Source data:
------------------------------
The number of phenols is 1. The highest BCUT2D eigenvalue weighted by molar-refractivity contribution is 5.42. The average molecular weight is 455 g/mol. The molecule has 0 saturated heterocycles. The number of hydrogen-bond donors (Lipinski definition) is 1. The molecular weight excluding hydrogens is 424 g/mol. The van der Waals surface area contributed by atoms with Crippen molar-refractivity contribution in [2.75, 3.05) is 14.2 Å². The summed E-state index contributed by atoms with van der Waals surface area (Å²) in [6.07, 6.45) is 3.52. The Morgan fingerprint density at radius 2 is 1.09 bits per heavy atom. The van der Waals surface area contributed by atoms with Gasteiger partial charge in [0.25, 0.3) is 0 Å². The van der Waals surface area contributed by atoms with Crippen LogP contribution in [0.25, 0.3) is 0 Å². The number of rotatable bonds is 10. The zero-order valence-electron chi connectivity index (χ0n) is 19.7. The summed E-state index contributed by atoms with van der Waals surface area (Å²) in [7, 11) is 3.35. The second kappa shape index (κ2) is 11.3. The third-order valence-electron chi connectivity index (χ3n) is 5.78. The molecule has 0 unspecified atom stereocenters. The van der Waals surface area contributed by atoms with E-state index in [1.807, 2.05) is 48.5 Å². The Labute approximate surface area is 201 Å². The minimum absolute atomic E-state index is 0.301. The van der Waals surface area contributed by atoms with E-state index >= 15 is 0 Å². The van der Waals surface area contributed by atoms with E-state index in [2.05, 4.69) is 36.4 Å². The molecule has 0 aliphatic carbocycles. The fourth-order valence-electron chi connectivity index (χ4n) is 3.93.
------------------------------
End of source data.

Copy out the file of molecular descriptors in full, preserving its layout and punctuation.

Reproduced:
The number of phenols is 1. The highest BCUT2D eigenvalue weighted by molar-refractivity contribution is 5.42. The average molecular weight is 455 g/mol. The molecule has 0 saturated heterocycles. The number of hydrogen-bond donors (Lipinski definition) is 1. The molecular weight excluding hydrogens is 424 g/mol. The van der Waals surface area contributed by atoms with Crippen molar-refractivity contribution in [2.75, 3.05) is 14.2 Å². The summed E-state index contributed by atoms with van der Waals surface area (Å²) in [6.07, 6.45) is 3.52. The Morgan fingerprint density at radius 2 is 1.09 bits per heavy atom. The van der Waals surface area contributed by atoms with Gasteiger partial charge in [0.25, 0.3) is 0 Å². The van der Waals surface area contributed by atoms with Crippen LogP contribution in [0.25, 0.3) is 0 Å². The number of rotatable bonds is 10. The zero-order valence-electron chi connectivity index (χ0n) is 19.7. The summed E-state index contributed by atoms with van der Waals surface area (Å²) in [7, 11) is 3.35. The second kappa shape index (κ2) is 11.3. The third-order valence-electron chi connectivity index (χ3n) is 5.78. The molecule has 0 unspecified atom stereocenters. The van der Waals surface area contributed by atoms with E-state index in [1.807, 2.05) is 48.5 Å². The Labute approximate surface area is 201 Å². The minimum absolute atomic E-state index is 0.301. The van der Waals surface area contributed by atoms with E-state index >= 15 is 0 Å². The van der Waals surface area contributed by atoms with E-state index in [2.05, 4.69) is 36.4 Å². The molecule has 0 aliphatic carbocycles. The fourth-order valence-electron chi connectivity index (χ4n) is 3.93.